Verona in Waltz Time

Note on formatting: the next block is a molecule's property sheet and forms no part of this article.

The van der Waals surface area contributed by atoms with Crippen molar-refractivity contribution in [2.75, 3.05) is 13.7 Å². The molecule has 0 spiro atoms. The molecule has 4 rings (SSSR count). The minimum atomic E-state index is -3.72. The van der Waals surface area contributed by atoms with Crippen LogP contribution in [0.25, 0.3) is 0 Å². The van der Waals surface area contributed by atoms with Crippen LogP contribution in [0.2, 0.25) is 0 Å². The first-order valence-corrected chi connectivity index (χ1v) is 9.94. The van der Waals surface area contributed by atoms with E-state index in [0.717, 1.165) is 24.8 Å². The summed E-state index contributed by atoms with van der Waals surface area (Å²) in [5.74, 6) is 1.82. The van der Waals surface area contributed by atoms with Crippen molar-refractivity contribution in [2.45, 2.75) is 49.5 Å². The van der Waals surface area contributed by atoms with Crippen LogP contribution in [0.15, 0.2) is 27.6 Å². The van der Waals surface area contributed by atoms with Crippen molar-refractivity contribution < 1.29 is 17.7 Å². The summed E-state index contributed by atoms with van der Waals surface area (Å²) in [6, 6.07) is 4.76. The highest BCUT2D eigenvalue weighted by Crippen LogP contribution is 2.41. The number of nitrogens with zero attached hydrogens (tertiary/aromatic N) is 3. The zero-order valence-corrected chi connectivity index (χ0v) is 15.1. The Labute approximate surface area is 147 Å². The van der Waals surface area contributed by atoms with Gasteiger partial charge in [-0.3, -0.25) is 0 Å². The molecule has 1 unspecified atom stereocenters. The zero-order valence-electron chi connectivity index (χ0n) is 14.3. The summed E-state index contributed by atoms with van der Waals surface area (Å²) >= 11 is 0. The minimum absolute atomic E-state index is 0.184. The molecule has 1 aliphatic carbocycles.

Photo by Robert MillardMUD AND SUGAR If there must be Gounod — a point I will argue — let it be thus. The mud and sugar of his Roméo et Juliette do not entirely disappear behind the splendor of the L.A. Opera’s performance, but that night at the opera is, indeed, a dream happenstance. If you come away more oppressed by humidity than by heat, the fault resides in the opera’s original formulators, not in the team currently at work at the Music Center. They have done their work well. Anna Netrebko sings the Juliet, and what comes out — most of all in her Waltz number, which is the only tune anyone remembers from this very long opera — is the stuff of moonbeams. Rolando Villazón, the Romeo, is a dreamboat who sings like an angel while climbing ladders onto balconies and into hearts. There’s a scene in bed, with paired bare abs and pecs all agleam in dawn’s early light; yum. Marc Barrard sings of Queen Mab, trippingly and with high delight; Suzanna Guzman is a delightfully crusty Nurse in the few lines the creators have left her; Anna-Maria Panzarella steals a small scene in the song for Stephano (Balthasar in Shakespeare). John Gunter designed the sets, a cluster of multilevel, movable scaffold units that create interesting crowd spaces for showing off Tim Goodchild’s opulent period costumes. Director Ian Judge, an L.A. Opera stalwart, moves people around with fine intelligence; I particularly admire the way he lets the Act 3 fight gradually emerge out of the crowd. Conductor Frédéric Chaslin, new to the company, is French; that means, I suppose, that he has mastered the art of conducting without embarrassment the astonishingly large repertory of bad romantic music by his countrymen, to which Gounod supplied a fair amount. And yet I read, in the words of authors I admire, words like exquisite in writings about Roméo et Juliette — though never, of course, about Gounod’s Faust, toward which even the most optimistic have abandoned hope. Re Faust, however, I do admire Joseph Kerman’s “pastel timidities,” and I think that the “timidity” problem, in whatever color intensity, underlies this later opera as well. Nothing soars; the ecstasy, the urgency behind Romeo’s “Ah, lève-toi, soleil” at the start of the Balcony Scene, is clipped as the tune itself falters. (Even Tony’s “Maria,” in the comparable spot in West Side Story, flies higher.) And that is the start of Gounod’s sad catalog. In New York I used to get letters from a “Society To Prevent Cruelty to Gounod,” which I think was formed solely to do me battle. I wonder if it’s still around. SMALLER PLEASURES Chamber music, most of it homegrown, flourished especially well during January. The Los Angeles Chamber Orchestra, conductorless for once, wasted 10 or so minutes of everybody’s time with Joel McNeely’s Two Portraits, composed by Mr. McNeely — a proficient creator of film scores, I’m told — for his wife, the LACO’s first violinist, Margaret Batjer. I haven’t seen any McNeely films — which include Holes and Ghosts of the Abyss — but I can guess that he has developed a fair expertise at his craft, and another fair expertise at tearing off swatches of his musical wallpaper and passing them off as serious music when the urge is upon him. The evening’s high point, and it was very high, was an elegant performance of Wagner’s Siegfried Idyll, in its original scoring for 13 players, sweetly led by Ms. Batjer from the first violinist’s chair and gorgeously lit by the solo oboe of Allan Vogel and the clarinet of Gary Gray. At such times, LACO remains unsurpassable. Earlier in the month, Santa Monica’s Jacaranda concerts came up with yet another of their exceptionally rewarding, brainy events, a Latino affair culminating in all four of the string quartets by the troubled and still grossly undervalued Silvestre Revueltas: 45 minutes of music composed in a grand whoosh (around 1930-31) and probably demanding to be performed that way. There are sags; the throb of a life colored by alcohol and political conscience pulls the music this way and that. The final music, full of fiesta sounds and yet tragic, is thrilling. The splendid young Denali Quartet, who have had to reconstruct, even re-imagine, the music from incomplete published sources, made it their own at the end of a knockout program that also included a percussion segment, with Varèse’s Ionisation gloriously blasting against the walls of Santa Monica’s First Presbyterian. Very much like Jacaranda — in fact, sharing some of its performers — is Mládí, which has been going now for four years but which I only discovered last weekend. The name is Bohemian for “Youth”; the aim, once again, is to develop a chamber-music awareness in Los Angeles, with the widest possible repertory and with a generation of devoted young players who, above all, seek an alternative to the inevitable New York destiny. Most concerts are in the acoustically spectacular lobby of the famous old Los Altos Apartments on Wilshire, where Patty Hearst’s apartment is now a museum. The room seats about 100. Residents occasionally walk through, some with dogs; a fire crackles; there is wine and coffee. It’s a real chamber-music venue, in other words. Last week’s program included Bernard Herrmann’s garrulous Souvenirs du Voyage and Darius Milhaud’s elegant wind quintet about King René’s chimney. Mládí’s next concert is March 26. The new work was Alex Shapiro’s Current Events, which was receiving its second performance hereabouts and deserves circulation. Her title, by the way, refers to her hobby, which has something to do with “communing with the sea life at tide pools.” It’s music exceptionally well made if fairly low on surprises; I found it most attractive, especially in a long, beautifully unfolding slow movement. In her pre-performance talk she kept invoking the ghost of Brahms, but I think she sold herself short on that count; her string scoring had little of the thickness with which the good Doktor was often given to burying his best thoughts. I wonder if he ever caught the romance of a tide pool. Obiter Dictum: I suppose I am expected to say something about Michael Tilson Thomas, the San Francisco Symphony and the Mahler Ninth, just to stop being cornered. I found it to be a performance of MTT performing the Mahler Ninth. Far into the next night I listened to Bruno Walter’s performance with the Vienna Philharmonic (which has just been reissued by EMI), re-read Lewis Thomas’ Late Night Thoughts on Listening to Mahler’s Ninth Symphony, and eventually felt both worse and better.